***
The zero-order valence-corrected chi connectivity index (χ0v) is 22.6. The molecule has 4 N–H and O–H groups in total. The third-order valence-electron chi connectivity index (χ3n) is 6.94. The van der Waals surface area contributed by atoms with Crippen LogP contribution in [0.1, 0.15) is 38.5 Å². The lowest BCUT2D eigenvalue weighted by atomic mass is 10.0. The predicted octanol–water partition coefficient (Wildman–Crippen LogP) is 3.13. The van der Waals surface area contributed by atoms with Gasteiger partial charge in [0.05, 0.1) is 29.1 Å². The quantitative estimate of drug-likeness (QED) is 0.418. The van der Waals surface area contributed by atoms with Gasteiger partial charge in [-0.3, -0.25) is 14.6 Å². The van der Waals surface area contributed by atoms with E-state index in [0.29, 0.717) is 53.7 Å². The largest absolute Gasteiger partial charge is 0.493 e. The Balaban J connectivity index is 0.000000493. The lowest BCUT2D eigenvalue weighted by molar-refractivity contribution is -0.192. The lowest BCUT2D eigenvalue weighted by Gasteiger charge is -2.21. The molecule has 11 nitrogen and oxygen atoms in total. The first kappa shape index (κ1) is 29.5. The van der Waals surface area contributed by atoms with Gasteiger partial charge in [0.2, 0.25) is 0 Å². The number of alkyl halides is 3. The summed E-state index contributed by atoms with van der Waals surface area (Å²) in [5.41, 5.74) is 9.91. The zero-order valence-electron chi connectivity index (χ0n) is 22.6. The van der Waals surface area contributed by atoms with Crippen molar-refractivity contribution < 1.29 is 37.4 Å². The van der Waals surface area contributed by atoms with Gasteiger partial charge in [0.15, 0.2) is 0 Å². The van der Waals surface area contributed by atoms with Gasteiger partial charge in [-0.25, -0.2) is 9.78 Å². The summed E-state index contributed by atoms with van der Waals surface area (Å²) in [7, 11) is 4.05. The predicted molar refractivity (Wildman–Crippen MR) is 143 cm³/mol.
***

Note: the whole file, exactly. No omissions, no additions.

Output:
The zero-order valence-corrected chi connectivity index (χ0v) is 22.6. The molecule has 4 N–H and O–H groups in total. The third-order valence-electron chi connectivity index (χ3n) is 6.94. The van der Waals surface area contributed by atoms with Crippen LogP contribution in [0.1, 0.15) is 38.5 Å². The lowest BCUT2D eigenvalue weighted by atomic mass is 10.0. The predicted octanol–water partition coefficient (Wildman–Crippen LogP) is 3.13. The van der Waals surface area contributed by atoms with Gasteiger partial charge in [0.05, 0.1) is 29.1 Å². The quantitative estimate of drug-likeness (QED) is 0.418. The van der Waals surface area contributed by atoms with Gasteiger partial charge in [-0.3, -0.25) is 14.6 Å². The van der Waals surface area contributed by atoms with E-state index in [0.29, 0.717) is 53.7 Å². The largest absolute Gasteiger partial charge is 0.493 e. The Balaban J connectivity index is 0.000000493. The lowest BCUT2D eigenvalue weighted by molar-refractivity contribution is -0.192. The lowest BCUT2D eigenvalue weighted by Gasteiger charge is -2.21. The molecule has 11 nitrogen and oxygen atoms in total. The first kappa shape index (κ1) is 29.5. The van der Waals surface area contributed by atoms with Gasteiger partial charge in [0.2, 0.25) is 0 Å². The number of alkyl halides is 3. The summed E-state index contributed by atoms with van der Waals surface area (Å²) in [5.41, 5.74) is 9.91. The zero-order valence-electron chi connectivity index (χ0n) is 22.6. The van der Waals surface area contributed by atoms with Crippen molar-refractivity contribution < 1.29 is 37.4 Å². The van der Waals surface area contributed by atoms with Gasteiger partial charge in [0.15, 0.2) is 0 Å². The van der Waals surface area contributed by atoms with Gasteiger partial charge in [-0.25, -0.2) is 9.78 Å². The summed E-state index contributed by atoms with van der Waals surface area (Å²) in [7, 11) is 4.05. The predicted molar refractivity (Wildman–Crippen MR) is 143 cm³/mol.